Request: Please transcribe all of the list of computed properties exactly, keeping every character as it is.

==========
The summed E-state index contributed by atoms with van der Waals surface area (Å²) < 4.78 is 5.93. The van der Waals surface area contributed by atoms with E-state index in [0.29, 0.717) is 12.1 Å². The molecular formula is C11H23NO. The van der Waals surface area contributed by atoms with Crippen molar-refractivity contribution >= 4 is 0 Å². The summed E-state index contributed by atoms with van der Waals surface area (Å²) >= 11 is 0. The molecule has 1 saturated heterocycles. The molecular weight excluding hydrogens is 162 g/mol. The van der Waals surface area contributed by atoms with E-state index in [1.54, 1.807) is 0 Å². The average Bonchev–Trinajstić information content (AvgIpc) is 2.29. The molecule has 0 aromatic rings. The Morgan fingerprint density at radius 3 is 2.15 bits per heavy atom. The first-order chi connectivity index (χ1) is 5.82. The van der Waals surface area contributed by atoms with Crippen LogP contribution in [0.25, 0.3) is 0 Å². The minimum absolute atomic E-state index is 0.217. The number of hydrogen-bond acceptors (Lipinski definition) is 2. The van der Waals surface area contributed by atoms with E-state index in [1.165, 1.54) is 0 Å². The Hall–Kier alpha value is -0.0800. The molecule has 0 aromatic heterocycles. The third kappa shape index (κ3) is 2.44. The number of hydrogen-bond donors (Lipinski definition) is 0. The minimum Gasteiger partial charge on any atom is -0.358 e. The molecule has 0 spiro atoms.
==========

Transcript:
The summed E-state index contributed by atoms with van der Waals surface area (Å²) < 4.78 is 5.93. The van der Waals surface area contributed by atoms with E-state index in [0.29, 0.717) is 12.1 Å². The molecular formula is C11H23NO. The van der Waals surface area contributed by atoms with Crippen molar-refractivity contribution >= 4 is 0 Å². The summed E-state index contributed by atoms with van der Waals surface area (Å²) >= 11 is 0. The molecule has 1 saturated heterocycles. The molecular weight excluding hydrogens is 162 g/mol. The van der Waals surface area contributed by atoms with E-state index in [1.54, 1.807) is 0 Å². The average Bonchev–Trinajstić information content (AvgIpc) is 2.29. The molecule has 0 aromatic rings. The Morgan fingerprint density at radius 3 is 2.15 bits per heavy atom. The first-order chi connectivity index (χ1) is 5.82. The van der Waals surface area contributed by atoms with Crippen LogP contribution in [0.25, 0.3) is 0 Å². The minimum absolute atomic E-state index is 0.217. The number of hydrogen-bond acceptors (Lipinski definition) is 2. The van der Waals surface area contributed by atoms with E-state index in [1.165, 1.54) is 0 Å². The Hall–Kier alpha value is -0.0800. The molecule has 0 aromatic heterocycles. The third kappa shape index (κ3) is 2.44. The number of hydrogen-bond donors (Lipinski definition) is 0. The minimum Gasteiger partial charge on any atom is -0.358 e. The molecule has 0 spiro atoms.